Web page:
Educate your kids on what behaviour is appropriate and what things are not acceptable online. Much more than the quantity of what they are exposed to, parents need to pay attention to the quality also. Discuss issues such as sexting and sharing sexually-explicit photos and videos and explain where it can lead to. Take all necessary precautions to prevent your child from interacting with strangers online. Also, you may use parental controls to stay ahead of potential dangers and keep kids safe when you are not around.
Create a family media plan
Sit down with your kids and work out a weekly plan that includes activities such as summer camps, trips, and events as well as media and tech time. I
Go on vacations or family trips
According to research, kids who spend time outdoors are not only calmer and happier but also have better school performance, less likely to suffer from obesity and have improved sleep patterns. Choose outdoor activities for the whole family, for instance, having picnics in a park, playing basketball, riding bikes, etc. Parents should also try to take their vacation at this time as this affords them the opportunity of bonding with their children. Children can visit historical sites, amusement parks and other places of interest where they can have fun.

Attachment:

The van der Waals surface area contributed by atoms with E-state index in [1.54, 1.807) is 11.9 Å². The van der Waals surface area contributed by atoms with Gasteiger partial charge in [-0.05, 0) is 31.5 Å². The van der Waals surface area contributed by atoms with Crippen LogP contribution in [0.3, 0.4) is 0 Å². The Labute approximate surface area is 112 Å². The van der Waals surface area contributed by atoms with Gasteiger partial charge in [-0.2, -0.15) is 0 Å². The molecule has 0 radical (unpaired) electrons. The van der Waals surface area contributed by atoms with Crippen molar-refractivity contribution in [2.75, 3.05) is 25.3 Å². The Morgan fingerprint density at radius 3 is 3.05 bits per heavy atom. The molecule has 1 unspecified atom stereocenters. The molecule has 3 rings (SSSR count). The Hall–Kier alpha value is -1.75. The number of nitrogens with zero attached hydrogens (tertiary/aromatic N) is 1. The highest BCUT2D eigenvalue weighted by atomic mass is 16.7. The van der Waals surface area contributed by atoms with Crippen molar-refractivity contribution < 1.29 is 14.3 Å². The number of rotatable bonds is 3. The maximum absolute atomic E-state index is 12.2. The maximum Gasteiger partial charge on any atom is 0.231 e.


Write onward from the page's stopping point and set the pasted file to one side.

Invest in their hobbies
Make sure your child has plenty of hobbies that can take them away from their devices. You can also choose a hobby for the whole family to enjoy. Help your child explore multiple interests. You could do simple things like playing board games such as Monopoly or Scrabble.
In this digital age, access to laptops, smartphones and television cannot be totally eliminated during holidays. Nevertheless, it is important to regulate access to these electronic devices through mutually agreed rules.
Parents should, therefore, fill their child’s free time with learning and other fun but productive activities so that the children are not idle.